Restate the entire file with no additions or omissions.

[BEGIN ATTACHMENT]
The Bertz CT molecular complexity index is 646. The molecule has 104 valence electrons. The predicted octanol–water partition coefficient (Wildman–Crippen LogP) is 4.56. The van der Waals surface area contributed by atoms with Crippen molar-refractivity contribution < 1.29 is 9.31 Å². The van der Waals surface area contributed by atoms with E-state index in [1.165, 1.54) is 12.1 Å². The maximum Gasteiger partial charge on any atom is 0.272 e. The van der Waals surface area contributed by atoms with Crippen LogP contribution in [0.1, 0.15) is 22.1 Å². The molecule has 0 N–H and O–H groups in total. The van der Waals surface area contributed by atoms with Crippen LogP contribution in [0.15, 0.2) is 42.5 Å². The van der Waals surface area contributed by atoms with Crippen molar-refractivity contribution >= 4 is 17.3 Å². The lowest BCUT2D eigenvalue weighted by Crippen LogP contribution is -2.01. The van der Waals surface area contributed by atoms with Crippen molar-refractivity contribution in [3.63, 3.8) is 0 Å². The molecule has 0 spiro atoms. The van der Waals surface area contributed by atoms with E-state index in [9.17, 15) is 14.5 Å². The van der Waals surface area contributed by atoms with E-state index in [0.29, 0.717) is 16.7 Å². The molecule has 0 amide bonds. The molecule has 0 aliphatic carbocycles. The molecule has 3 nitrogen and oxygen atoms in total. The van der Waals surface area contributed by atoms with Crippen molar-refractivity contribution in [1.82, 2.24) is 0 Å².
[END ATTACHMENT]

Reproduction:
The Bertz CT molecular complexity index is 646. The molecule has 104 valence electrons. The predicted octanol–water partition coefficient (Wildman–Crippen LogP) is 4.56. The van der Waals surface area contributed by atoms with Crippen molar-refractivity contribution < 1.29 is 9.31 Å². The van der Waals surface area contributed by atoms with E-state index in [1.165, 1.54) is 12.1 Å². The maximum Gasteiger partial charge on any atom is 0.272 e. The van der Waals surface area contributed by atoms with Crippen LogP contribution in [0.1, 0.15) is 22.1 Å². The molecule has 0 N–H and O–H groups in total. The van der Waals surface area contributed by atoms with Crippen LogP contribution in [0.15, 0.2) is 42.5 Å². The van der Waals surface area contributed by atoms with Crippen molar-refractivity contribution >= 4 is 17.3 Å². The lowest BCUT2D eigenvalue weighted by Crippen LogP contribution is -2.01. The van der Waals surface area contributed by atoms with Crippen molar-refractivity contribution in [3.63, 3.8) is 0 Å². The molecule has 0 spiro atoms. The van der Waals surface area contributed by atoms with E-state index in [9.17, 15) is 14.5 Å². The van der Waals surface area contributed by atoms with E-state index in [0.29, 0.717) is 16.7 Å². The molecule has 0 amide bonds. The molecule has 0 aliphatic carbocycles. The molecule has 3 nitrogen and oxygen atoms in total. The van der Waals surface area contributed by atoms with Crippen molar-refractivity contribution in [1.82, 2.24) is 0 Å².